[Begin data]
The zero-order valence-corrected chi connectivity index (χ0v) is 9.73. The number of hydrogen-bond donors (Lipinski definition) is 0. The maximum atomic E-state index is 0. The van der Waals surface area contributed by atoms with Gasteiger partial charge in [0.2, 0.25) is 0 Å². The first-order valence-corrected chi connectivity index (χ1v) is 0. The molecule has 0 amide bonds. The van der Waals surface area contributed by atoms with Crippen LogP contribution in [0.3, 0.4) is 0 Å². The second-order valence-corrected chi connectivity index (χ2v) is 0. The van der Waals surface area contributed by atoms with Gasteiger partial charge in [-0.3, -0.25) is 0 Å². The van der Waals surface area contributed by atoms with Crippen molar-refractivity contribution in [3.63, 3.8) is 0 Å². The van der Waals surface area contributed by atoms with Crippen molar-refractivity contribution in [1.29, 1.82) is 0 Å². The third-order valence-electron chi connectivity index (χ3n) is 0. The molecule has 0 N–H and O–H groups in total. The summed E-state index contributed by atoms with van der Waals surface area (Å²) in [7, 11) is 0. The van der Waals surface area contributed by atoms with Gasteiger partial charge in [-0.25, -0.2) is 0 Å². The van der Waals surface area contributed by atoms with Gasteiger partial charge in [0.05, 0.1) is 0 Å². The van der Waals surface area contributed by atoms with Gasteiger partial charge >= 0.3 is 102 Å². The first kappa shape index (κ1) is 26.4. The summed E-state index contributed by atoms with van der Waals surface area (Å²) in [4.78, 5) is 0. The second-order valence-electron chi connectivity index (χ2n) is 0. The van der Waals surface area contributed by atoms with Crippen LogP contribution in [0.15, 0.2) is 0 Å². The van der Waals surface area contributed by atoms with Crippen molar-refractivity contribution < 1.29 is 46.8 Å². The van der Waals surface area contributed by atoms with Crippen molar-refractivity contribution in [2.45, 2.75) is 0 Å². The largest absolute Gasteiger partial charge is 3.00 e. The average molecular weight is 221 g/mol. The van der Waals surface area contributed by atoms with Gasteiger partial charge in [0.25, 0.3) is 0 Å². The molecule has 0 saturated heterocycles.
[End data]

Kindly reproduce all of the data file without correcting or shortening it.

The zero-order valence-corrected chi connectivity index (χ0v) is 9.73. The number of hydrogen-bond donors (Lipinski definition) is 0. The maximum atomic E-state index is 0. The van der Waals surface area contributed by atoms with Gasteiger partial charge in [0.2, 0.25) is 0 Å². The first-order valence-corrected chi connectivity index (χ1v) is 0. The molecule has 0 amide bonds. The van der Waals surface area contributed by atoms with Crippen LogP contribution in [0.3, 0.4) is 0 Å². The second-order valence-corrected chi connectivity index (χ2v) is 0. The van der Waals surface area contributed by atoms with Gasteiger partial charge in [-0.3, -0.25) is 0 Å². The van der Waals surface area contributed by atoms with Crippen molar-refractivity contribution in [3.63, 3.8) is 0 Å². The van der Waals surface area contributed by atoms with Crippen molar-refractivity contribution in [1.29, 1.82) is 0 Å². The third-order valence-electron chi connectivity index (χ3n) is 0. The molecule has 0 N–H and O–H groups in total. The summed E-state index contributed by atoms with van der Waals surface area (Å²) in [7, 11) is 0. The van der Waals surface area contributed by atoms with Gasteiger partial charge in [-0.25, -0.2) is 0 Å². The van der Waals surface area contributed by atoms with Gasteiger partial charge in [0.05, 0.1) is 0 Å². The van der Waals surface area contributed by atoms with Gasteiger partial charge >= 0.3 is 102 Å². The first kappa shape index (κ1) is 26.4. The summed E-state index contributed by atoms with van der Waals surface area (Å²) in [4.78, 5) is 0. The second-order valence-electron chi connectivity index (χ2n) is 0. The van der Waals surface area contributed by atoms with Crippen LogP contribution in [0.15, 0.2) is 0 Å². The van der Waals surface area contributed by atoms with Crippen molar-refractivity contribution < 1.29 is 46.8 Å². The van der Waals surface area contributed by atoms with Crippen molar-refractivity contribution in [2.45, 2.75) is 0 Å². The largest absolute Gasteiger partial charge is 3.00 e. The average molecular weight is 221 g/mol. The van der Waals surface area contributed by atoms with Gasteiger partial charge in [0.25, 0.3) is 0 Å². The molecule has 0 saturated heterocycles.